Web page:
One of our goals here at Today’s Author is to help all of the writers among us to do what we love to do: write. One of the best ways to accomplish this is by talking to each other and learning from each other. Our Writers Circle series is designed to do just that – provide a chance for us to discuss writing, editing and publishing questions.
This week’s topic is:
As with most things in life, change is inevitable. Thinking specifically about your writing, how has it changed over the years since you started writing? This can be thematic, stylistic, technological or any other way in which writing has grown or changed over the years that you have been a writer.
Discuss this topic here in the comments or head on over to the forums to start or engage in a more thorough discussion.
For me this is kind of an “all of the above” answer. I’ve grown and changed as a writer, of course, simply owing to the fact that I started writing stories when I was 6 years old and now I’m…. well, I’m much older than 6. As a teenager I wrote a lot of comedy, probably as means of trying to deal with a life and a world that was perplexing to me. The style didn’t vary amongst my stories all that much, it was purely whatever mechanism got me to the next punchline. Always third person, always not taking it too seriously. I wrote poetry, short stories and stage plays at that time and while the poetry would often be about frustrated teenaged emotions and unrequited love, the stories and plays were always filled with plenty of laughter and absurdity.
As I got older, I started writing some things in the first person. This has gotten more and more comfortable over the years and has allowed me to explore different emotional angles to stories than I could easily explore from the third person. Generally, the punchlines are still there but occasionally I’ll take a darker turn and go straight up serious. Those who know me well will still see a one liner or two buried in the seriousness but I’ve gotten to a point where I can and do write about more serious issues now than I ever could when I was younger. I still write stories, plays and poetry, but have mixed in an attempt at a novel every year for NaNoWriMo as well, with varying results in terms of quality.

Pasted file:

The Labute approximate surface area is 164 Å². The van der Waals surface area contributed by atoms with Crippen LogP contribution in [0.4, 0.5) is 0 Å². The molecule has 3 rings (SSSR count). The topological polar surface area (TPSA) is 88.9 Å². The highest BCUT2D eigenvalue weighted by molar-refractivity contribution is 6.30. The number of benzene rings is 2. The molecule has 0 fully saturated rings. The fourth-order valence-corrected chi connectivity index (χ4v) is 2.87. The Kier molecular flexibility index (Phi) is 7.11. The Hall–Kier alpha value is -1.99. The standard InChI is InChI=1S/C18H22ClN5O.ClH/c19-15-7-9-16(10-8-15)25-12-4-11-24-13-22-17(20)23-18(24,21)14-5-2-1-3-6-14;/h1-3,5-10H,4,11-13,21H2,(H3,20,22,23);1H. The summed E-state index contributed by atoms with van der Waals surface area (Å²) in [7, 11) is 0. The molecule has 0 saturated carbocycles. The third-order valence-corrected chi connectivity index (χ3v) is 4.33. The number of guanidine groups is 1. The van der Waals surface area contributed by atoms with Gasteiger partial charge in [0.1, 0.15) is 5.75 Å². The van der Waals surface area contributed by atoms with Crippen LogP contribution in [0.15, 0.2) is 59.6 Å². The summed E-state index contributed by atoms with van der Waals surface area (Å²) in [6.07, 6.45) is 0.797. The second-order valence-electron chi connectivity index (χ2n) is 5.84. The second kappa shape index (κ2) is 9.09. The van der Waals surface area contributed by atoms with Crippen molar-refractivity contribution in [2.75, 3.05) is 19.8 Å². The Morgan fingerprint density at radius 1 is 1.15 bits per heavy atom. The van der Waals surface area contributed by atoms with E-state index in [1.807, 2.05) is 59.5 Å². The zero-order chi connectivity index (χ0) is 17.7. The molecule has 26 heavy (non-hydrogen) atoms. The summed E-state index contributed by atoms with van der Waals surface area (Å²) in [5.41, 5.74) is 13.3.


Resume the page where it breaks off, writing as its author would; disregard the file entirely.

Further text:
Technologically it’s all changed of course. When I started writing, computers were just starting to be around and they were huge, clunky things. I did all of my writing on paper and/or an old, manual typewriter. This continued until I was in college when I actually got my first computer (for my fellow geeks, it was an old XT-clone with 64kb of RAM, a low-density 5 1/4 floppy drive and one of those enormously sized yet tiny storage hard drives back from the old days – that beast was what I used to get through my computer science degree in school, too, so it was a workhorse!) Now I write primarily on my laptop because I pretty much live on my laptop. When I’m out on the road I’ll switch to paper usually, but now that I have my windows phone which links seamlessly to my laptop, I’ve started doing some of my writing using MS Word on my phone.
The biggest change for me, though, is a big negative one. Back in the day, I used to write every single day, without fail. It wasn’t always good or useful writing, but every day I’d sit down and scribble into my notebook for some amount of time. Today, though, with life, work, the kids’ schedules, chores around the house and any number of other excuses, I find that I’m almost never able to prioritize the writing. I’m just too busy and too tired. When I do have time to write, the words don’t flow like they used to. So, it’s become a struggle and I haven’t yet figured out how to work my way out of it. I may have to turn back to my old “just make it about the jokes” strategy, but I don’t feel funny right now. Thinking back, though, my funniest stories as a teen came when I was in the worst places in my life at that time. So maybe that’s an idea with merit…
A number of things have changed for me. First I wrote a lot of fiction. Now I tend to write personal essays on stuff and little fiction. I use to write all prose and now spend more of my time writing poetry.
I started writing young. Early on, in my grammar school years, I wrote straightforward aventure stories. Then, I got all self-conscious in my adolescence and wrote a lot of terrible poetry and maudlin stories. It was during 11th grade that a creative writing teacher told me that my writing wouldn’t amount to much, which kept me from writing for many years, outside of technical documents and work-related counseling notes.
I’ve come full circle. Now, I’m back to writing straightforward adventure stories (they’re set in apocalyptic and other worlds, but still). I love them. I love that they don’t have to be literary, or depressing, or incredibly moving. I’ll never win a nobel prize, but I’ll enjoy writing what I like.